Lastly you will need to provide data sharing permissions for your website and tracking code. It is recommended that you share data “With other Google products only” as this will be a requirement for optimizing data integration between Paid Search, SEO, and Google Analytics. The other options are up you regarding the level of data sharing you wish to participate in. Data sharing settings do not make a difference in the level of GA performance.

    data sharing permissions for your website

    “To know where you can find a thing is the chief part of learning.” - Proverb

    Implement Tracking Code

    You are now ready to launch your new GA Universal Analytics tracking code.
    Implement Tracking Code

    Accept Terms

    Upon accepting Google’s Terms & Conditions you will move into the account administrator configuration panel, where you will gain access to your GA Universal Analytics tracking code.
    Google’s Terms & Conditions

    Choose Deployment Type

    There are two ways of deploying GA tracking code on your website. You can deploy through Google Tag Manager or you will have to copy the code in it’s entirety and have IT paste it on every page of your website (note the confirmation page utilizes a specialized configuration of the code that tracks eCommerce performance).

    We recommend implementation using Google Tag Manager for both speed and stability. Make sure to copy the Tracking ID. Log into GTM and navigate to the “Container Draft Overview.” Select “New” to create a tag for GA Universal Analytics.
    Google Tag Manager for both speed and stability

    Name the Tag

    In the New Tag interface name the tag, give it a name that corresponds with the type of tag it is. In this case we are calling it “Google Analytics”. Next select the Tag Type.
    Name the Tag GA eCommerce analytics

    Google Tag Manager comes pre-configured with several types of popular tags. Select “Universal Analytics” (even though there is a choice for Classic GA - that is geared more towards existing Classic GA deployments that are just now adopting GTM).
    Universal Analytics Tag Manger

    Insert ID Code

    At this point you will need to insert the c which you copied from the GA deployment interface.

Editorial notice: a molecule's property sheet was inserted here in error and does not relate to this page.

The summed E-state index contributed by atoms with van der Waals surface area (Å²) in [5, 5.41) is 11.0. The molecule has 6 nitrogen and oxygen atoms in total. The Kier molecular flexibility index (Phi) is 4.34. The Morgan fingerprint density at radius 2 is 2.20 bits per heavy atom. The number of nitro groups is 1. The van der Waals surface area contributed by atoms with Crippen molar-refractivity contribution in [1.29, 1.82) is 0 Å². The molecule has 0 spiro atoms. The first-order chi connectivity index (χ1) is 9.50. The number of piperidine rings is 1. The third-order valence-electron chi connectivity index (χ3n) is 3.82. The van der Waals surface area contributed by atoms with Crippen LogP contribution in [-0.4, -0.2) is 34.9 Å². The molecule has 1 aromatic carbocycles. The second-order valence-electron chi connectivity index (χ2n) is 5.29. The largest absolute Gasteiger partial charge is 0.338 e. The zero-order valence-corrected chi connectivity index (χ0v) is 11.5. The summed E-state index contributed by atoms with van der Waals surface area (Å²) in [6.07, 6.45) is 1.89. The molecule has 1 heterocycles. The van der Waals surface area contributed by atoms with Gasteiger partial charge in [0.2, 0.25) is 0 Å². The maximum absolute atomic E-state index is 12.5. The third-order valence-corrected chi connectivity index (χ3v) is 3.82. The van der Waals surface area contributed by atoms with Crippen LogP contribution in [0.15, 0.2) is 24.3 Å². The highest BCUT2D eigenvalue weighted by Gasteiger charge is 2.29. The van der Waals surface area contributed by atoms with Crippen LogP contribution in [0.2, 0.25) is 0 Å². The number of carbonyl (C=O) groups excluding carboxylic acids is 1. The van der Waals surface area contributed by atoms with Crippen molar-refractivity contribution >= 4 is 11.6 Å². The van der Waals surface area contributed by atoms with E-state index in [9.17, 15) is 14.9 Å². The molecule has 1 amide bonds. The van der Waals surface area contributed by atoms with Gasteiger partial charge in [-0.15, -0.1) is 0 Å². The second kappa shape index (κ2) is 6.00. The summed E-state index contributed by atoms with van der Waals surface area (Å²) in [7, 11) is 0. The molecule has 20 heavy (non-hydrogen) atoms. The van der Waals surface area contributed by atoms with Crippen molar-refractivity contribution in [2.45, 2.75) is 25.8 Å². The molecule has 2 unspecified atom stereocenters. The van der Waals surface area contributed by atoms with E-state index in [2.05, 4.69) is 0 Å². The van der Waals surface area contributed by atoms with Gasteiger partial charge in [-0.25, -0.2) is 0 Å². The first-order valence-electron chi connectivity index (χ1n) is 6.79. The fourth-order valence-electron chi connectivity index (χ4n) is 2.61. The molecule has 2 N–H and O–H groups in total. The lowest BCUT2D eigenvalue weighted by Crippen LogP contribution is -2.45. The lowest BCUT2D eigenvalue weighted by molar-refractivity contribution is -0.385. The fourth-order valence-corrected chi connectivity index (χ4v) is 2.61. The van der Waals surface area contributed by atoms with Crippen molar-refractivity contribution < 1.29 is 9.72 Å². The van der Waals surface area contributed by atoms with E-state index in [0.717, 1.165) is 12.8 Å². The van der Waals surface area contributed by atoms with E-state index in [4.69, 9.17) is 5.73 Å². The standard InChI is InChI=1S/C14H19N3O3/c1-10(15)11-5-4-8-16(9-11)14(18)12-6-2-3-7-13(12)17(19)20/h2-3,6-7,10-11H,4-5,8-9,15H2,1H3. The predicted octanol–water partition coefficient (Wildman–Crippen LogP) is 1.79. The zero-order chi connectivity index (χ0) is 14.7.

GA Universal Analytics Tracking ID code

    Enable Display Advertising Features

    Next select “Enable Display Advertising Features” - this will give you access to a very robust and rich set of demographic data to accompany your web-analytics website traffic and eComm performance data. This data includes viewing Demographics and Interest data for your website visitors, the capability to create advanced segments based on the Demographics and Interest data, and the ability to create Remarketing campaigns for AdWords that are based on website behavior as well as demographics or interest segments. For Track Type select “Page View.”

    Enable Display Advertising Features in GA

    “Life is like riding a bicycle.
    To keep your balance, you must keep moving.”- Albert Einstein

    Additional Configurations

    There are a few more additional configurations. Select “More settings” then the drop-down “Ecommerce Features” and check both “Enable Enhanced Ecommerce Features” as well as “Use data layer” to pass data between your site and Google Analytics through GTM. We will review data layers configuration and set-up, in the Omnichannel section of Volume 2.

    Additional Configurations for eccoomerce

    Firing Rules

    Next you will need to select Firing Rules. GTM allows the site owner to select when and how tags fire or are activated (for example on Product Detail Pages - for remarketing, in the Cart for cart abandon emails, or the Confirmation Page for affiliate marketer commission reporting). GA Universal Analytics needs to fire on every page of the site. Click “+Add”.
    GA Universal Analytics on every page of the site

    This rule is already pre-loaded into GTM. Select “Choose from existing rules” then click on “All pages” this will ensure that analytics will track every page and click on the site, from the start of a session through to the confirmation page.

    confirmation page GA ecommerce


    This concludes the Tag configuration. Click Save to finalize the Universal Analytics tag through GTM.

     Universal Analytics tag through GTM


    Now that the Tag has been created it is time to deploy it. The current tag you just built for analytics through GTM is not live yet, hence not collecting data. You need to click on “Publish” to push the tag live.

    push the GA tag live